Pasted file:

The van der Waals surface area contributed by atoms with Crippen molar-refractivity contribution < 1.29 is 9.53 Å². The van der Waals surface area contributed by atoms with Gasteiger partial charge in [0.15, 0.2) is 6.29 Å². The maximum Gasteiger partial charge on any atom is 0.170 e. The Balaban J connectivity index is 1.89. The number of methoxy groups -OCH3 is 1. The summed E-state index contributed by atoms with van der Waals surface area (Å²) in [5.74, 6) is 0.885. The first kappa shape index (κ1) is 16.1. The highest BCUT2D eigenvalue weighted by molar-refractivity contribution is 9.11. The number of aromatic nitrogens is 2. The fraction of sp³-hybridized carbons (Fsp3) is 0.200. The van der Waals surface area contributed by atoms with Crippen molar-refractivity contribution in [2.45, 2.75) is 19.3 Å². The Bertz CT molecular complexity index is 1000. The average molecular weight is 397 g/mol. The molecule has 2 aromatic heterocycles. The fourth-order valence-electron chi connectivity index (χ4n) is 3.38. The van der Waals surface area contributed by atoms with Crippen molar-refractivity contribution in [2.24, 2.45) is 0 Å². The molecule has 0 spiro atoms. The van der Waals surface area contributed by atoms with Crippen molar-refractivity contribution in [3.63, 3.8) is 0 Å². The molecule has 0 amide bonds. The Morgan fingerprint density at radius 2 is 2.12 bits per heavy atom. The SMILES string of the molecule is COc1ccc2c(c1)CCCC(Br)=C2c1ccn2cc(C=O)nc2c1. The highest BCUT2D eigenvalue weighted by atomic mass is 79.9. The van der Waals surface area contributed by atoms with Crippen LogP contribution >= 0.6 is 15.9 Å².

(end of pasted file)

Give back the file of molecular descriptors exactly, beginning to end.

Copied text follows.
The van der Waals surface area contributed by atoms with Crippen molar-refractivity contribution < 1.29 is 9.53 Å². The van der Waals surface area contributed by atoms with Gasteiger partial charge in [0.15, 0.2) is 6.29 Å². The maximum Gasteiger partial charge on any atom is 0.170 e. The Balaban J connectivity index is 1.89. The number of methoxy groups -OCH3 is 1. The summed E-state index contributed by atoms with van der Waals surface area (Å²) in [5.74, 6) is 0.885. The first kappa shape index (κ1) is 16.1. The highest BCUT2D eigenvalue weighted by molar-refractivity contribution is 9.11. The number of aromatic nitrogens is 2. The fraction of sp³-hybridized carbons (Fsp3) is 0.200. The van der Waals surface area contributed by atoms with Crippen molar-refractivity contribution in [2.45, 2.75) is 19.3 Å². The Bertz CT molecular complexity index is 1000. The average molecular weight is 397 g/mol. The molecule has 2 aromatic heterocycles. The fourth-order valence-electron chi connectivity index (χ4n) is 3.38. The van der Waals surface area contributed by atoms with Crippen molar-refractivity contribution in [2.24, 2.45) is 0 Å². The molecule has 0 spiro atoms. The van der Waals surface area contributed by atoms with Crippen molar-refractivity contribution in [3.63, 3.8) is 0 Å². The molecule has 0 amide bonds. The Morgan fingerprint density at radius 2 is 2.12 bits per heavy atom. The SMILES string of the molecule is COc1ccc2c(c1)CCCC(Br)=C2c1ccn2cc(C=O)nc2c1. The highest BCUT2D eigenvalue weighted by atomic mass is 79.9. The van der Waals surface area contributed by atoms with Crippen LogP contribution >= 0.6 is 15.9 Å².